Protective masks: what differences?


Protective masks: what differences?

24 Oct, 2020

SARS-CoV-2 is a virus transmitted by respiratory secretions (cough, sneezing, saliva droplets…). To avoid contagion, some rules are essential, such as maintaining a safety distance of at least 1 meter (better 2), avoiding crowded places, washing our hands often with soap and water or alcohol-based gel, avoid touching our eyes, nose and mouth with our hands.

For some time, the World Health Organization has specified the best practices for wearing masks. There are many types available: surgical, FFP2, FFP3, with or without exhalation valve… but what are the differences among them? Here is a small informative and non-exhaustive summary, to illustrate the diversity of masks available to date (remembering that masks alone are not enough to protect us from contagion, and always recommending to follow the instructions of the competent authorities).

Three categories of masks

Protective masks can be divided into three categories:

Surgical masks

As the name suggests, they are used by surgeons to maintain sterility in the operative field. They are made of non-woven fabric and do not adhere to the contours of the face, which is why the protection for the wearer is very limited; instead, by covering the nose and mouth, they serve to prevent the escape of respiratory secretions, droplets and potentially infectious particles to the external environment. To be safe, they must be produced in compliance with the technical standards (downloadable for free from the site

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High protection masks (FFP)

The high protection masks are the so-called "FFP" (the acronym stands for "filtering facepiece particles"). These devices protect both the wearer and others, and are optimal for protecting healthcare professionals directly involved in caring for a patient who is certainly or likely to be infected with SARS-CoV-2.

They are divided into the three protection classes FFP1, FFP2 and FFP3 according to their filtering efficiency. FFP1 masks filter at least 80% of the particles found in the air down to a size of 0.6 μm; a single particle of SARS-CoV-2 is about 5 times smaller, so they are not suitable for protection from airborne pathogens. FFP2 masks are suitable, they filter at least 94% of the particles found in the air down to a size of 0.6 μm; FFP3 masks offer the highest possible protection, with a filtering capacity of at least 99% from particles up to 0.6 μm in size.

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FFP masks can also be equipped with exhalation valves, which however have no effect on the filtering capacity of the device, but allow for better breathing when the mask is worn for a long time. The exhalation valve allows hot air to escape from the device, reducing the humidity that forms inside it, avoiding the formation of condensation. This system prevents the glasses from fogging and facilitates breathing, but be careful: in this way, even viral particles can escape! As such, valve FFPs protect the wearer, but not others.

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Non-sanitary masks

Masks not certified for medical use, which can be made with any type of fabric that covers the nose and mouth. These are not considered medical or personal protective devices; they can be produced under the responsibility of the manufacturer, who must in any case guarantee their safety.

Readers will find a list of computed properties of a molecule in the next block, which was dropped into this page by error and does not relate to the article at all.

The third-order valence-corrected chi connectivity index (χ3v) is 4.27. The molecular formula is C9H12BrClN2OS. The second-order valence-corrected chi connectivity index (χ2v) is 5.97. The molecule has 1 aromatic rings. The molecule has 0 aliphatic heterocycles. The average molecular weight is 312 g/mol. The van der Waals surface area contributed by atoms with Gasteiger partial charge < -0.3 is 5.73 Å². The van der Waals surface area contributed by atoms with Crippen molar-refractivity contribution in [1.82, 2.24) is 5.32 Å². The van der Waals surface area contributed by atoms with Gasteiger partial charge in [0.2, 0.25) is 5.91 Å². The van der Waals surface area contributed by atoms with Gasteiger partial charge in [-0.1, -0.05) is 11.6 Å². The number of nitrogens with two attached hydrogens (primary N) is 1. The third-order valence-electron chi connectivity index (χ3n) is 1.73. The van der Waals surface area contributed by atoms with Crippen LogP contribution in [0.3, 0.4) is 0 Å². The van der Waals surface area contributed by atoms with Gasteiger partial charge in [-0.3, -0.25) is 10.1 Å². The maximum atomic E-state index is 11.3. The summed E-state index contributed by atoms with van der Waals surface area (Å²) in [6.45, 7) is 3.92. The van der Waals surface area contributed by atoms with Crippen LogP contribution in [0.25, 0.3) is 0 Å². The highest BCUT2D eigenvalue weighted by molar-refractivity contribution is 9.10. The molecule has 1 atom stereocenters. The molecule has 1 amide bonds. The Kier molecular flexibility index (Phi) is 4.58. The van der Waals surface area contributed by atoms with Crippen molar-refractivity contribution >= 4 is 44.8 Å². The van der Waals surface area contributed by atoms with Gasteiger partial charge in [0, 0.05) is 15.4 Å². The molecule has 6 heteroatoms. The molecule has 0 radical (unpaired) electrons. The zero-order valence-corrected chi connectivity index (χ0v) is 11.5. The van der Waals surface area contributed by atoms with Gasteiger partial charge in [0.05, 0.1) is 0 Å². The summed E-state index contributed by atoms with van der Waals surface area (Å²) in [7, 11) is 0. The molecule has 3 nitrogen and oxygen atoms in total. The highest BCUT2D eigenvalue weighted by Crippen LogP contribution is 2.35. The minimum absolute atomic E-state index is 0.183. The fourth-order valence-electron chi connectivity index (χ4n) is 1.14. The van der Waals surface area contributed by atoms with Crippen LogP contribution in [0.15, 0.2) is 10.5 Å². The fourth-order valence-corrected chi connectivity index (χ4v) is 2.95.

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The FFP2 and FFP3 masks are reserved for healthcare personnel engaged in certain clinical activities while, in the COVID-19 epidemic contingency, surgical masks can be useful to everyone especially when it is not possible to respect the physical safety distance” adds Prof. Carlo Signorelli, Full Professor of Hygiene and Public Health and Director of the UniSR School of Specialization in Hygiene and Preventive Medicine.

In any case, those wearing a mask must still comply with the precautionary rules on social distancing and the others introduced to deal with the Covid-19 emergency.


Important information

As suggested by the WHO, when there is a need to wear a mask, some important precautions must be followed:

  1. when handling the mask before wearing it, be sure that your hands are clean, so as not to risk contaminating an object that we will wear on the nose and mouth;
  2. the mask must adhere well to your face and completely cover your nose and mouth;
  3. the surgical mask should be changed when wetting due to breathing and in any case after 3/4 hours; do not reuse disposable masks;
  4. avoid touching the mask while wearing it, as it could contaminate its external surface; use the rubber bands or fabric ribbons to arrange it on the face;
  5. when removing the mask, it must always be considered that its external part could be contaminated: if disposable, it must be thrown into a closed basket and washed hands immediately after this manipulation.

Written by

UniSR Communication Team
UniSR Communication Team

Thanks to the contribution of the various team members, the UniSR Marketing and Communications Service deals with the multiple communication areas of the University: news scouting, creation of news, audio and video, event organization, website management and institutional social media, drafting and publication of newsletters, support for institutional relations. The Service interacts with all the main stakeholders (students, teachers, technical and administrative staff, research community, territory) in order to support and potential communication (internal and external) of the initiatives related to teaching, research and public engagement.

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